There is a tremendous amount of innovation in the blades and the rotor. There also is a huge amount of industrial design in the appearance of the machine.
They do look good—warm, inviting, and as green as a green bean casserole. The blades are designed for maximum power, minimum swept area, and likely minimal air disturbance near the tips. If the machine delivers maximum power at 19 rpm, and the radius of the blades is 147.5 feet, the velocity at the tip of the blade is then 293 feet/second at full power.
The big question then becomes what’s next. How can power electronics and machine innovation impact these wonderful machines? The yaw actuators, blade pitch actuators, and prime mover seem like fertile ground for improvement if we look at the rotating machines. They all have large gear reduction ratios that source (or sink in the case of the prime mover) very high torque. But I don’t think that’s grounds to simply swing the gavel of innovation and demand that all of these machines go toward high pole count, permanent magnet (PM) synchronous machines, or any other solution for that matter.
The Yaw And Blade Pitch Actuators
Perhaps a direct drive PM machine is heavier than the existing technology. That sounds okay on the ground. But 300 feet in the air when you’ve crawled into the rotor and are breaking loose the bolts on a blade pitch actuator, lowering something that weighs less than the 300-lb actuator to the ground would be a welcomed advantage (about 150 lb of motor, about 150 lb of gearhead). Lowering a heavier load may lead to a few more expletives. The yaw actuators are similar in proportionalthough slightly heavier.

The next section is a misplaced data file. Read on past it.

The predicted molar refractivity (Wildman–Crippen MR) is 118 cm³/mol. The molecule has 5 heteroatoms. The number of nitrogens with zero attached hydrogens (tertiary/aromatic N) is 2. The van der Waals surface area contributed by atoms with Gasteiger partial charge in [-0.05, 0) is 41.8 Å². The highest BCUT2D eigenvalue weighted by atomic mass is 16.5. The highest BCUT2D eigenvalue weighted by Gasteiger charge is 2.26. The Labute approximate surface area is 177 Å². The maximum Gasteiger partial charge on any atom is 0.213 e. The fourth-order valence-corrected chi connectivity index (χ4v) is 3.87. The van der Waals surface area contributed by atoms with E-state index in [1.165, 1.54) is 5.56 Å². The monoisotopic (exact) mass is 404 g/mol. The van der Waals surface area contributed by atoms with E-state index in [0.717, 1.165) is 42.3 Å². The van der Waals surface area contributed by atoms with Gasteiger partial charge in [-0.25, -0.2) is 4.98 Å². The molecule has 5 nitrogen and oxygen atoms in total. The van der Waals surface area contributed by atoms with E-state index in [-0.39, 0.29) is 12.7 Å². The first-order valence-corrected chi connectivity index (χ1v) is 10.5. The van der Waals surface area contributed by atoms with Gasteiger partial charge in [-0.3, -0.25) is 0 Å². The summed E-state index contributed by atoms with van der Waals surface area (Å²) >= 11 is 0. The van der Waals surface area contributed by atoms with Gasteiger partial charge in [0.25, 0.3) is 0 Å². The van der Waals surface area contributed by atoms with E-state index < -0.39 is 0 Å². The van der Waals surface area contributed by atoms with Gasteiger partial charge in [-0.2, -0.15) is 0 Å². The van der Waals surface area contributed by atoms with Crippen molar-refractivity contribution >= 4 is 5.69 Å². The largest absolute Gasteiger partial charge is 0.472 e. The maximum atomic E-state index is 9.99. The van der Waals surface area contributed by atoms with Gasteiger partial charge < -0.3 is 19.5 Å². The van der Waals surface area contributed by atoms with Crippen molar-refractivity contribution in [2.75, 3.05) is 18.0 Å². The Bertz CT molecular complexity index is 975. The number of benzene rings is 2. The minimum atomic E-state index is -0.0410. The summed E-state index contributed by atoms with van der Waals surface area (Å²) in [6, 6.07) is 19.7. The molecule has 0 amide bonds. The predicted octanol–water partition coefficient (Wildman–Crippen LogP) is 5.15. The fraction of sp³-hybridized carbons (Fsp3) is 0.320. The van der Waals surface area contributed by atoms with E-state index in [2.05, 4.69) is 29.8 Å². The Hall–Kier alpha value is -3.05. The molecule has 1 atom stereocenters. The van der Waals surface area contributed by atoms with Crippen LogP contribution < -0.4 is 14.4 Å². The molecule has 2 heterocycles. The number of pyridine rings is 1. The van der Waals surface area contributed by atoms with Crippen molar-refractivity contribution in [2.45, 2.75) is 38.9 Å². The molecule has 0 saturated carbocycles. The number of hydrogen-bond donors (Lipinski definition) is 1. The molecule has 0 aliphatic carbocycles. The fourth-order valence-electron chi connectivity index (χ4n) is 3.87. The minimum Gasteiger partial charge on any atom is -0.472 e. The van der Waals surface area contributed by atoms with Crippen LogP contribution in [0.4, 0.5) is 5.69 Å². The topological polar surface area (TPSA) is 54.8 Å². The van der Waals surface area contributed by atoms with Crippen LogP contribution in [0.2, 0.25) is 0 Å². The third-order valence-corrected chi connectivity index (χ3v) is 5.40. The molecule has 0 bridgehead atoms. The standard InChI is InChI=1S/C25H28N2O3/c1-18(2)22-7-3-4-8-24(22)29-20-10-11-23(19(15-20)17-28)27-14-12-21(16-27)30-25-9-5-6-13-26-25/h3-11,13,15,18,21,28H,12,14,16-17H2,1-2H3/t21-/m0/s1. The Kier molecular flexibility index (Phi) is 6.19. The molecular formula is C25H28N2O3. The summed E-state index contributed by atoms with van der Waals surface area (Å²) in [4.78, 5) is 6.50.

For the lightweight solution we can give credence to the aviation industry, which has mastered generating high torque with minimal weight in actuator applications. The aviation industry does this with very high-speed machines, perhaps with a Ke corresponding to 10,000 rpm or higher at maximum driven amplitude. The fast, lightweight machine then ties to a gearhead that delivers proper reduction.
Both the yaw and blade pitch actuators could see innovations along these lines. The motor would become much lighter, and the gearbox would stay about the same or perhaps get slightly heavier. The net weight loss would be a positive attribute, in addition to offering a more efficient system than the prior technology. But the reliability doesn’t take that quantum leap forward. Torque is still multiplied by the output gearing, so the main failure mechanism is still in play.
The high-pole-count PM machine could certainly deliver more torque in these applications and be more reliable since it requires no gears, but the weight of the machine (often driven by the back metal needed to contain the flux) would be prohibitive. This is where the argument comes in that the high-pole-count PM machine needs no gears and thereby doesn’t share the primary failure mechanism of the gearhead motor. For the added weight of the back metal, the failure rate drops substantially, perhaps to near ideal. One technology could be easily debated over the other: lightweight versus high reliability. If the machines truly live up to the 30-year serviceable lifetime, perhaps the heaver solution will dominate.
Read the full story at www.careel-laser-engraving-machine.com web! Four product lines to meet your Laser engraving, Laser cutting, Laser marking, welding and carving application. If need any help, please contact our Sales Team or Technical Team, they can support you well.